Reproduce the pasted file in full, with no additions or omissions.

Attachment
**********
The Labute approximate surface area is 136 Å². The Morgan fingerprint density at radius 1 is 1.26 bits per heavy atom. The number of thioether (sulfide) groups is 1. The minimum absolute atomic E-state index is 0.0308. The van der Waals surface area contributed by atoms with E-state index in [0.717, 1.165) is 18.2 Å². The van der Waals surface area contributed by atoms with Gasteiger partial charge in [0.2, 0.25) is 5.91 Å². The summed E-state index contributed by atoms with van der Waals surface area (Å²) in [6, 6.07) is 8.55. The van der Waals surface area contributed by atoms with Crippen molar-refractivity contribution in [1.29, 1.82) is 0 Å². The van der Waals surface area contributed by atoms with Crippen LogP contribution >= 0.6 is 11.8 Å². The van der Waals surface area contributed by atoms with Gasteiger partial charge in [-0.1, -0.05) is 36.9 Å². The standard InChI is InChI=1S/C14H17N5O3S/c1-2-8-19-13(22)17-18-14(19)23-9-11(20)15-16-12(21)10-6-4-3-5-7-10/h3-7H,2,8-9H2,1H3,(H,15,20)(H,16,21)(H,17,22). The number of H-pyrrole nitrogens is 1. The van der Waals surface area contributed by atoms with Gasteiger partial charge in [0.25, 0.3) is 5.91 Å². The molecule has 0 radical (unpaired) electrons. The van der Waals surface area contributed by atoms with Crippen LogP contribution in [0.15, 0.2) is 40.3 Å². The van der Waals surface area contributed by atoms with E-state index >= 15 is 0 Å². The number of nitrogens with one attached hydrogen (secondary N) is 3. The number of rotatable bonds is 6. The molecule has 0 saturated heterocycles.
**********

The Labute approximate surface area is 136 Å². The Morgan fingerprint density at radius 1 is 1.26 bits per heavy atom. The number of thioether (sulfide) groups is 1. The minimum absolute atomic E-state index is 0.0308. The van der Waals surface area contributed by atoms with E-state index in [0.717, 1.165) is 18.2 Å². The van der Waals surface area contributed by atoms with Gasteiger partial charge in [0.2, 0.25) is 5.91 Å². The summed E-state index contributed by atoms with van der Waals surface area (Å²) in [6, 6.07) is 8.55. The van der Waals surface area contributed by atoms with Crippen molar-refractivity contribution in [1.29, 1.82) is 0 Å². The van der Waals surface area contributed by atoms with Crippen LogP contribution >= 0.6 is 11.8 Å². The van der Waals surface area contributed by atoms with Gasteiger partial charge in [-0.1, -0.05) is 36.9 Å². The standard InChI is InChI=1S/C14H17N5O3S/c1-2-8-19-13(22)17-18-14(19)23-9-11(20)15-16-12(21)10-6-4-3-5-7-10/h3-7H,2,8-9H2,1H3,(H,15,20)(H,16,21)(H,17,22). The number of H-pyrrole nitrogens is 1. The van der Waals surface area contributed by atoms with Gasteiger partial charge in [0.25, 0.3) is 5.91 Å². The molecule has 0 radical (unpaired) electrons. The van der Waals surface area contributed by atoms with Crippen LogP contribution in [0.15, 0.2) is 40.3 Å². The van der Waals surface area contributed by atoms with E-state index >= 15 is 0 Å². The number of nitrogens with one attached hydrogen (secondary N) is 3. The number of rotatable bonds is 6. The molecule has 0 saturated heterocycles.